The End of Second Acts?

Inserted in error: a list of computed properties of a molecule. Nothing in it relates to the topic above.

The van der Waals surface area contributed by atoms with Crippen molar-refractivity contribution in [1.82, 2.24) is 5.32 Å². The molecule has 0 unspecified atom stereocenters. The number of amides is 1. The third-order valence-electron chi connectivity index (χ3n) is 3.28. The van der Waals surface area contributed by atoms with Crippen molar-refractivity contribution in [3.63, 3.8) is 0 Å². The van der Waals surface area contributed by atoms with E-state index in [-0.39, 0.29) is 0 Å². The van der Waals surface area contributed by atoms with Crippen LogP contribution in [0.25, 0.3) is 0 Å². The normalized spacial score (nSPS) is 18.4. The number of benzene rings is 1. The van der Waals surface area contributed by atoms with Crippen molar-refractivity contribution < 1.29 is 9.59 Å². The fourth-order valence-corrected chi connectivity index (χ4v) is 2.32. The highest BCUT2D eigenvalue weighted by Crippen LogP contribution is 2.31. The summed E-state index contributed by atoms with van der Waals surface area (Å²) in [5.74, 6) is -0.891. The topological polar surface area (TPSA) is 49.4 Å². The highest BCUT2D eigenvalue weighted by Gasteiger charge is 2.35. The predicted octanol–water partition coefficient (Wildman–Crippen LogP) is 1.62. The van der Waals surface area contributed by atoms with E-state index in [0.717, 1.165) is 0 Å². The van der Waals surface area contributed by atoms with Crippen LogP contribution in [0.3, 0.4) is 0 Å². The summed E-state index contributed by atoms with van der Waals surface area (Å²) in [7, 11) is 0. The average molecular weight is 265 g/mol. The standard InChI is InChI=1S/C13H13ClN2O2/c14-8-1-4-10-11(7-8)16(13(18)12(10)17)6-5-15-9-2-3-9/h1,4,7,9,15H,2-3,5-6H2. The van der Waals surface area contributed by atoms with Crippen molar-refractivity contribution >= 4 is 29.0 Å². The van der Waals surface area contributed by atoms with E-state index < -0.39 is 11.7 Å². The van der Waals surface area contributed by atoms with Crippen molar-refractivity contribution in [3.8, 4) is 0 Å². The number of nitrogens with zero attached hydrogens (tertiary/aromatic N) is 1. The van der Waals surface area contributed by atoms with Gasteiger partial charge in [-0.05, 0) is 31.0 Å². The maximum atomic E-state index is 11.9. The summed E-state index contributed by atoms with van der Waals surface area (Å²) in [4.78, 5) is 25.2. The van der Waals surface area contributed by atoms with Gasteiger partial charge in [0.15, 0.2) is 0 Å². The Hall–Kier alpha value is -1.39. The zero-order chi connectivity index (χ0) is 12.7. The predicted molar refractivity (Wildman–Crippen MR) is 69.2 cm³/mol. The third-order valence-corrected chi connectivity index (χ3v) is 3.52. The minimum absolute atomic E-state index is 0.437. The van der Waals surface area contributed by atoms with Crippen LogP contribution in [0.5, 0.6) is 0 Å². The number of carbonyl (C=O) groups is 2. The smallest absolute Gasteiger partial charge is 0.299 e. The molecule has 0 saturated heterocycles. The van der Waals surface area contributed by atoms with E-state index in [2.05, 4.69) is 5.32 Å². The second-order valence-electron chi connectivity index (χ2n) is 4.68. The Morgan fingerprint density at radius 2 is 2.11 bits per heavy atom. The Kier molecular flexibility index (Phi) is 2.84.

“The saga of redemption and reinvention—the creation of our own individually unique second acts—is arguably the American story,” writes Charles Barber, visiting assistant professor of psychology, visiting writer, in an article co-authored with Shadd Maruna in The Wilson QuarterlyYet Americans’ faith in second acts seems to be slipping over the past few decades. Barber and Maruna write that a “serious early symptom of our declining faith came several decades ago with the loss of belief within the criminal justice system in the possibilities of criminal rehabilitation. Beginning in the 1970s, states gave up this ideal, and began warehousing prisoners in ever greater numbers. The United States now incarcerates a larger percentage of its citizens than any other country, with about one in 100 adults currently behind bars. About a quarter of the world’s prisoners are confined in U.S. prisons and jails.”